Given your description, I’d suggest the Rigid…with a caution. You should use drywall bags when doing drywall. Most vacs use the air they suck for cooling the motor as well (Fein is one exception, and there may be others…but not many). You can get a filter that will capture drywall dust, but ti will clog PDQ. So use the bags.

-- Our village hasn't lost it's idiot, he was elected to congress.

View MrUnix's profile


8211 posts in 3045 days

#6 posted 06-12-2020 04:44 PM

Unfortunately, all of the current machines out there will not have had enough time to really prove themselves – so what you are generally left with is a bunch of recommendations based on older models. As we all know, quality hasn’t exactly been increasing over the last few years! A few decades ago, I had a Craftsman that start shooting sparks out the top when turned on – that was interesting. Anyway, I bought a Shop-Vac (the brand) shop-vac something like 10 or more years ago. Figured that they were the original and had a reputation to keep, and i haven’t been disappointed yet. Mine is a 14gal plastic (not metal) model, which I got because I do use it as a wet-vac every now and then and did not want to worry about rusting out the bucket. I also wanted to be able to pick it up and transport, and the 14gal seemed just about the right size before getting to big to handle. YMMV


-- Brad in FL - In Dog I trust... everything else is questionable

View LesB's profile


2598 posts in 4289 days

#7 posted 06-12-2020 05:01 PM

For the money it is hard to beat the Rigid. One negative is the price of filters. They range from a basic filter to the hepa type. Good news is you can clean them with an air compressor or in necessary washing and let dry.

-- Les B, Oregon

View JAAune's profile


1885 posts in 3163 days

#8 posted 06-12-2020 06:11 PM

We used to run two WD1851 Rigid vacs for CNC dust collection and they held up well. It took a couple years to burn them up and that included many 8 hour sessions. I wouldn’t be surprised if we got 1000 hours of use on each one.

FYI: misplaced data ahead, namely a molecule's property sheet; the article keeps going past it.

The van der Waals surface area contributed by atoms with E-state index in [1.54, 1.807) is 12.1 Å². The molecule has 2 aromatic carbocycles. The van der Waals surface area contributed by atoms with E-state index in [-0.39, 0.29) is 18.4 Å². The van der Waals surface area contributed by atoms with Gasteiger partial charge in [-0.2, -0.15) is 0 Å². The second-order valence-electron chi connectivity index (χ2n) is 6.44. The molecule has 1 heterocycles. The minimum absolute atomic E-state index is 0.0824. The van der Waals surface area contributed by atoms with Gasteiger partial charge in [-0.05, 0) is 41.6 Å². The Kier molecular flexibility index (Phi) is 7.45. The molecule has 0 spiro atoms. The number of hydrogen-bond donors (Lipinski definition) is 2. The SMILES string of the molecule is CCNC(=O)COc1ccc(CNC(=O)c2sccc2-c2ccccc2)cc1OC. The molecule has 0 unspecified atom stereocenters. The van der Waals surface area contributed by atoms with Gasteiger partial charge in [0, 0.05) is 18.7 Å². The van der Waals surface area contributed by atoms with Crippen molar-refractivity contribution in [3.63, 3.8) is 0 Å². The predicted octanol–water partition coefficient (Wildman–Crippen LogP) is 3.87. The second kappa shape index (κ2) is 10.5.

The average woodworker should get decades of use out of a WD1851. They are quieter than the older Shop Vacs and pull as much air as any other vacuum I’ve used (Fein, Craftsman, Shop Vac, Festool).

-- See my work at

View Woodknack's profile


13470 posts in 3226 days

#9 posted 06-12-2020 06:12 PM

Ridgid here too. I’ve owned a couple Shop-Vac brand and they didn’t last long so I switched to Ridgid and so far so good after a couple years. I have a neighbor who owns a dozen or so Craftsman shop vacs, the $100 ones, and he swears by them but I have no personal experience with them.

-- Rick M,

View therealSteveN's profile


6228 posts in 1420 days

#10 posted 06-12-2020 06:30 PM

I’ve got a Fein TurboII that I use in the shop, but they are spendy.

More recently I needed a vac for just the miter saw, and wanted to leave it in place. On the suggestion made by an LJ I bought one of these, and have been pleasantly surprised with power/suction, the attachments were sparse, so I had to make something up, but with a Small dust cyclone it’s kicking butt, and taking names. Because of the dust cyclone the filter is clean as it was new, and nothing of mention makes it to the bucket. So far it’s had a steady diet of miter saw dust, and sanding dust, with a few times behind my DeWalt track saw. Lovin it. I got it at Sams club, so it was some cheaper than the Home Depot price. IIRC under 75 bux.